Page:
When I was in high school I thought that history was a very dull, dry subject. Memorizing facts out of a textbook was boring to me, and I never felt attached to any of the people or places that we learned about. It wasn’t until I was out of college that I realized history could actually be interesting. Though I normally avoided nonfiction, I picked up The Perfect Storm by Sebastian Junger when it was published in 1997. Critics lauded it as gripping and ‘unputdownable’ -- and they were right. Junger does a terrific job of bringing the story of how the Andrea Gail was lost at sea during a massive 1991 storm to life.
After that, I discovered that I liked to read about disasters, accidents and engineering mishaps. (I’m sure Freud would have a field day with that). The best disaster books that I’ve read use primary source documents and interviews with survivors to make us readers identify with the folks who survived the calamity. Authors who research and write about disasters also have the advantage of hindsight, and can analyze and explain the complex factors (human or meteorological) that affect the situation.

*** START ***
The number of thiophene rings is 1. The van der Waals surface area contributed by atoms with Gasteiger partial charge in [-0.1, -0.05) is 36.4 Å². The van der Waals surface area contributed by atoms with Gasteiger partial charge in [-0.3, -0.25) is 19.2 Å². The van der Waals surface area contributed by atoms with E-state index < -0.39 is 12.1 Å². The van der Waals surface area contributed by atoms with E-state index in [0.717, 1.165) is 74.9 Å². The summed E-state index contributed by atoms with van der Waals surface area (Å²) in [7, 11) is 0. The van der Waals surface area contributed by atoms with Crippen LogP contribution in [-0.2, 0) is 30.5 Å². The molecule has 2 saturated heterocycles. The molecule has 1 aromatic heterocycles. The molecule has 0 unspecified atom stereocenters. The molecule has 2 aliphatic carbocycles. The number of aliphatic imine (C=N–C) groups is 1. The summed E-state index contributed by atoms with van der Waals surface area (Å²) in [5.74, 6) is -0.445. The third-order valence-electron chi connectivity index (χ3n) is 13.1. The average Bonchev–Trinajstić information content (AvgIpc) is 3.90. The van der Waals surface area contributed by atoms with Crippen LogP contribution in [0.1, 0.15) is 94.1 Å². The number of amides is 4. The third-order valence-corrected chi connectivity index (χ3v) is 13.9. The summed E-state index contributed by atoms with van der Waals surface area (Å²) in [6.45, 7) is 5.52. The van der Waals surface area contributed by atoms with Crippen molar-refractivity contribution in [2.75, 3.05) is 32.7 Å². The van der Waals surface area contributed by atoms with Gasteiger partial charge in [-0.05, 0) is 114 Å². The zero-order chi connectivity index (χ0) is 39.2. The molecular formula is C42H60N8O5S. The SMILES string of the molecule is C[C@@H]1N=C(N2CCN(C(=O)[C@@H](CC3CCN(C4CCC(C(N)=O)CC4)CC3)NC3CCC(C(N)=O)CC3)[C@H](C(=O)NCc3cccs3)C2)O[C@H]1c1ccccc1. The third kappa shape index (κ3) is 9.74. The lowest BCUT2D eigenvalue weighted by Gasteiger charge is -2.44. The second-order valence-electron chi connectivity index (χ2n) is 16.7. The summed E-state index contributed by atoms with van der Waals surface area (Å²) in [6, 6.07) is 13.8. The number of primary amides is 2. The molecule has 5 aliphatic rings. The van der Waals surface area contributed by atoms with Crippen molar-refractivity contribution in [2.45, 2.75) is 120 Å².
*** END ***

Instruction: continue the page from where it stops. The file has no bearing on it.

We can so easily forget how powerful Mother Nature is, and as our memories fade we begin to think it can’t happen to us… and then it does (think Hurricane Sandy, as just one example).
Here are some of my favorite books about disasters.
Mary C. Martin
Branch Manager, Dennis Memorial Branch, Sussex County Library System